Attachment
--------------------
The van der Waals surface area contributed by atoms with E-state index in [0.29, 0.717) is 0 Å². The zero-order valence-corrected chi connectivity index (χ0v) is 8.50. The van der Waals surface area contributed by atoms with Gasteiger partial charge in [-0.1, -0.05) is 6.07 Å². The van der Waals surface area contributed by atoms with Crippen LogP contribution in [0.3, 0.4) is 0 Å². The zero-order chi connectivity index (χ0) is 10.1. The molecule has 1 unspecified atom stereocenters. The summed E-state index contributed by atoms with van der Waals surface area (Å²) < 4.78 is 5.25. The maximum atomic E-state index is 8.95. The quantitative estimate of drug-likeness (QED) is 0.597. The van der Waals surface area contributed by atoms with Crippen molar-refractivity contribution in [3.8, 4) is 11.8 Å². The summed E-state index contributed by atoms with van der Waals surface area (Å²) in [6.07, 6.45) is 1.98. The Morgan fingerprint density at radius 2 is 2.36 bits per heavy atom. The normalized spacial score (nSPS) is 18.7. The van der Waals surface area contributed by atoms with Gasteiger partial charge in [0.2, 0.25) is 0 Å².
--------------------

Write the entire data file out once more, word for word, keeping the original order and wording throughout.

The van der Waals surface area contributed by atoms with E-state index in [0.29, 0.717) is 0 Å². The zero-order valence-corrected chi connectivity index (χ0v) is 8.50. The van der Waals surface area contributed by atoms with Gasteiger partial charge in [-0.1, -0.05) is 6.07 Å². The van der Waals surface area contributed by atoms with Crippen LogP contribution in [0.3, 0.4) is 0 Å². The zero-order chi connectivity index (χ0) is 10.1. The molecule has 1 unspecified atom stereocenters. The summed E-state index contributed by atoms with van der Waals surface area (Å²) < 4.78 is 5.25. The maximum atomic E-state index is 8.95. The quantitative estimate of drug-likeness (QED) is 0.597. The van der Waals surface area contributed by atoms with Crippen molar-refractivity contribution in [3.8, 4) is 11.8 Å². The summed E-state index contributed by atoms with van der Waals surface area (Å²) in [6.07, 6.45) is 1.98. The Morgan fingerprint density at radius 2 is 2.36 bits per heavy atom. The normalized spacial score (nSPS) is 18.7. The van der Waals surface area contributed by atoms with Gasteiger partial charge in [0.2, 0.25) is 0 Å².